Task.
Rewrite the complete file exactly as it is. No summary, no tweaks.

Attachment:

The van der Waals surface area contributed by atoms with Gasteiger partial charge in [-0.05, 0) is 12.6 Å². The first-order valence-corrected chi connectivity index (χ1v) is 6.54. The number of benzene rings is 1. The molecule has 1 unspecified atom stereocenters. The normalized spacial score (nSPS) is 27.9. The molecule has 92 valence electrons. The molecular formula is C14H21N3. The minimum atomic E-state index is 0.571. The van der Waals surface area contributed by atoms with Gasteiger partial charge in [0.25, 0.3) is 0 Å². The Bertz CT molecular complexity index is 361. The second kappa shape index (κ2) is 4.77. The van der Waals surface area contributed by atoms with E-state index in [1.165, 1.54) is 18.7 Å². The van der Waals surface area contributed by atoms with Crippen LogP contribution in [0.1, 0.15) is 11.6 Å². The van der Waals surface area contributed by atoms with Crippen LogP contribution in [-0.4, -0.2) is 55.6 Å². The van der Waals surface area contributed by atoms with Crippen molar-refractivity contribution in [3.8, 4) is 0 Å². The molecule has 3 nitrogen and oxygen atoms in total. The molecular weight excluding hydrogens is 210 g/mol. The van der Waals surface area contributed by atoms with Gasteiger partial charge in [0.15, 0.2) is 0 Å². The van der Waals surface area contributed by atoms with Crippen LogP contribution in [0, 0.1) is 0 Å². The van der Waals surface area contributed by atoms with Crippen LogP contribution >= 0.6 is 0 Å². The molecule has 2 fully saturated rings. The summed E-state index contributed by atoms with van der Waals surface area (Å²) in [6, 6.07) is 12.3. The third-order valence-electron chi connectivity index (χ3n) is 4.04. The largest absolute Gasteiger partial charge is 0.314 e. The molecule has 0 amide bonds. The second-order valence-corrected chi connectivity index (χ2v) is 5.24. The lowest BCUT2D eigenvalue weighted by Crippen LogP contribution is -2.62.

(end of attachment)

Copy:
The van der Waals surface area contributed by atoms with Gasteiger partial charge in [-0.05, 0) is 12.6 Å². The first-order valence-corrected chi connectivity index (χ1v) is 6.54. The number of benzene rings is 1. The molecule has 1 unspecified atom stereocenters. The normalized spacial score (nSPS) is 27.9. The molecule has 92 valence electrons. The molecular formula is C14H21N3. The minimum atomic E-state index is 0.571. The van der Waals surface area contributed by atoms with Gasteiger partial charge in [0.25, 0.3) is 0 Å². The Bertz CT molecular complexity index is 361. The second kappa shape index (κ2) is 4.77. The van der Waals surface area contributed by atoms with E-state index in [1.165, 1.54) is 18.7 Å². The van der Waals surface area contributed by atoms with Crippen LogP contribution in [0.1, 0.15) is 11.6 Å². The van der Waals surface area contributed by atoms with Crippen LogP contribution in [-0.4, -0.2) is 55.6 Å². The van der Waals surface area contributed by atoms with Crippen molar-refractivity contribution in [3.8, 4) is 0 Å². The molecule has 3 nitrogen and oxygen atoms in total. The molecular weight excluding hydrogens is 210 g/mol. The van der Waals surface area contributed by atoms with Gasteiger partial charge in [0.15, 0.2) is 0 Å². The van der Waals surface area contributed by atoms with Crippen LogP contribution in [0, 0.1) is 0 Å². The van der Waals surface area contributed by atoms with Crippen LogP contribution >= 0.6 is 0 Å². The molecule has 2 fully saturated rings. The summed E-state index contributed by atoms with van der Waals surface area (Å²) in [6, 6.07) is 12.3. The third-order valence-electron chi connectivity index (χ3n) is 4.04. The largest absolute Gasteiger partial charge is 0.314 e. The molecule has 0 amide bonds. The second-order valence-corrected chi connectivity index (χ2v) is 5.24. The lowest BCUT2D eigenvalue weighted by Crippen LogP contribution is -2.62.